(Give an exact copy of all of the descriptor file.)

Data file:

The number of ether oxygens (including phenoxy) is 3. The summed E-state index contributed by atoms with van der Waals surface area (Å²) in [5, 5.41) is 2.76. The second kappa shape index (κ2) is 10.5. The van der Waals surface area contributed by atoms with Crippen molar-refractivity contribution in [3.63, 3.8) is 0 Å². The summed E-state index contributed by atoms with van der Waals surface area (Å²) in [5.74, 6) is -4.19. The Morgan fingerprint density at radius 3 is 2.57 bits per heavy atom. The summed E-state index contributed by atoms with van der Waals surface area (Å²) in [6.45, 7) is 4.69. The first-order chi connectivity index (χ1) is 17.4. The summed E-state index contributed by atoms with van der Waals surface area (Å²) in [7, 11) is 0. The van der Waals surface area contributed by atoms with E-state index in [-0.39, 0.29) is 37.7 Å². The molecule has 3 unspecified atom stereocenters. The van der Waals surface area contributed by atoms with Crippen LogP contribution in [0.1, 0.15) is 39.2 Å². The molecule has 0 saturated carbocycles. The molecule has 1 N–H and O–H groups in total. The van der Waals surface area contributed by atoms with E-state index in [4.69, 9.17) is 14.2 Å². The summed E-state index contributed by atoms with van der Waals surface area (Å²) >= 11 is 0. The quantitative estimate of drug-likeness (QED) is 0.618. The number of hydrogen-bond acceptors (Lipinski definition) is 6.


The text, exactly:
The number of ether oxygens (including phenoxy) is 3. The summed E-state index contributed by atoms with van der Waals surface area (Å²) in [5, 5.41) is 2.76. The second kappa shape index (κ2) is 10.5. The van der Waals surface area contributed by atoms with Crippen molar-refractivity contribution in [3.63, 3.8) is 0 Å². The summed E-state index contributed by atoms with van der Waals surface area (Å²) in [5.74, 6) is -4.19. The Morgan fingerprint density at radius 3 is 2.57 bits per heavy atom. The summed E-state index contributed by atoms with van der Waals surface area (Å²) in [6.45, 7) is 4.69. The first-order chi connectivity index (χ1) is 17.4. The summed E-state index contributed by atoms with van der Waals surface area (Å²) in [7, 11) is 0. The van der Waals surface area contributed by atoms with E-state index in [-0.39, 0.29) is 37.7 Å². The molecule has 3 unspecified atom stereocenters. The van der Waals surface area contributed by atoms with Crippen LogP contribution in [0.1, 0.15) is 39.2 Å². The molecule has 0 saturated carbocycles. The molecule has 1 N–H and O–H groups in total. The van der Waals surface area contributed by atoms with E-state index in [4.69, 9.17) is 14.2 Å². The summed E-state index contributed by atoms with van der Waals surface area (Å²) >= 11 is 0. The quantitative estimate of drug-likeness (QED) is 0.618. The number of hydrogen-bond acceptors (Lipinski definition) is 6.